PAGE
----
Synthetic Elements and the Aesthesis of the Anthropocene
Amanda Boetzkes and Isabel Brandt
ecoArt China brings us straight into the aesthetic and ecological knot that defines the visuality of the Anthropocene. Industrial processes have conditioned the planet to such an extent that the very cornerstones of nature—the five phases of water, wood, fire, earth, and metal—can no longer be said to be elemental. Rather, synthetic materials, toxic substances, and human pollutions have displaced them. To say that the elements have been displaced, however, is to suggest something of the aesthetic paradigm at play in contemporary Chinese art. The world may not at first appear to be so changed; the Anthropocene is not so readily identifiable. This is why scientists debate its primary and secondary marker horizons through the analysis of sediments in the geological stratosphere. Yet, as the artists of ecoArt China show us through their works, while our planetary home has transformed beyond recognition, the appearances of the Anthropocene can be deceiving. Natural beauty has been unsettled and we cannot but look at it differently.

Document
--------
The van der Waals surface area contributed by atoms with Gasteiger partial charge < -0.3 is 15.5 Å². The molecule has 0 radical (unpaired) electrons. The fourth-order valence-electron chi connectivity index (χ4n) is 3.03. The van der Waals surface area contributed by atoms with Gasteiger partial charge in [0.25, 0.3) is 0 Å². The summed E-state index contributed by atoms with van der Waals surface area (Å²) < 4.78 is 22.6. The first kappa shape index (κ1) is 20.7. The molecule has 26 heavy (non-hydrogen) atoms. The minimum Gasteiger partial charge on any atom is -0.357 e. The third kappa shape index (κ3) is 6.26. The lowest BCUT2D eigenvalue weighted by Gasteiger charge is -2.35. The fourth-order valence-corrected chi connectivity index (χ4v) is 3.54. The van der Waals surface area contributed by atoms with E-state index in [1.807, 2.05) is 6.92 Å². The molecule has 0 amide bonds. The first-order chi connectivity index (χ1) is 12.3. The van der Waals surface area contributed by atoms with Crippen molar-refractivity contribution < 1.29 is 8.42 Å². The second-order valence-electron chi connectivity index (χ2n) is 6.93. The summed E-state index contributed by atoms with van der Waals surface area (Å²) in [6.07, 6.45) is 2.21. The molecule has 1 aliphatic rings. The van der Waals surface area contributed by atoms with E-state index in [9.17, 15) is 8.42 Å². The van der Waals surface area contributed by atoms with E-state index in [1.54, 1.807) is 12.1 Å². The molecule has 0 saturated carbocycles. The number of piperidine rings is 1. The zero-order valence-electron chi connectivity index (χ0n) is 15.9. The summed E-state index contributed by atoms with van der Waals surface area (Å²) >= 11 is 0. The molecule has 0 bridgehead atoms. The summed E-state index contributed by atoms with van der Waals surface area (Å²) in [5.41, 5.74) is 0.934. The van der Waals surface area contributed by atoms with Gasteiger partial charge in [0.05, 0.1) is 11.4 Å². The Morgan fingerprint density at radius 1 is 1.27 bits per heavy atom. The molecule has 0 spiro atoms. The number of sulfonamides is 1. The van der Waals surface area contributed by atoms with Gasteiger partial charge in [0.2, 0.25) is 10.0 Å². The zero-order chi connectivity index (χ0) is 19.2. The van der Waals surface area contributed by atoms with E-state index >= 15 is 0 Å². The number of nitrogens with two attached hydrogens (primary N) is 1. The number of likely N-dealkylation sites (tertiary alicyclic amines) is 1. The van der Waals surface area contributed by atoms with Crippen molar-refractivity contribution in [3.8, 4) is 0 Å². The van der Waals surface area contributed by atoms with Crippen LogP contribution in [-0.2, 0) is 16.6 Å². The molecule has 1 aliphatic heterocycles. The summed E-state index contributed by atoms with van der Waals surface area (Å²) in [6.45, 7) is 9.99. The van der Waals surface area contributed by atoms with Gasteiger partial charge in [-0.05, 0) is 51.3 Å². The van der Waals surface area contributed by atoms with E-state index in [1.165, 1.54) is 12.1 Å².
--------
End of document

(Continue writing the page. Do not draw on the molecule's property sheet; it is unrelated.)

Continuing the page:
But look we must; ecoArt China leads us to the realization that synthetic elements travel through natural environments aesthetically and not just geologically. The artworks train our eyes to see this tense oscillation between natural life and industrial intervention. By reflecting on this aesthetic movement—the aesthesis of the Anthropocene—we see a changed condition in which water has been poisoned, wood is carbon fuel, fire burns through resources making the air heavy with contamination, mountains of waste have become a landscape, while metal mining is among the most toxic and exploitative resource industries. The Anthropocene is an invasive topology that dislocates nature. While it is undoubtedly the economy of resource extraction that drives the appetite for the elements, the aesthesis of the Anthropocene suggests that the economy moves autonomously, tearing through the earth along vectors of geochemical reaction. As the elements become synthetic, they show that the very terms of the resource industry have overtaken the resources themselves. Their flows and textures have been simulated and, with this change, our access to life itself has vanished. We are left unanchored in a world of appearances, our origin in the elements seemingly forgotten.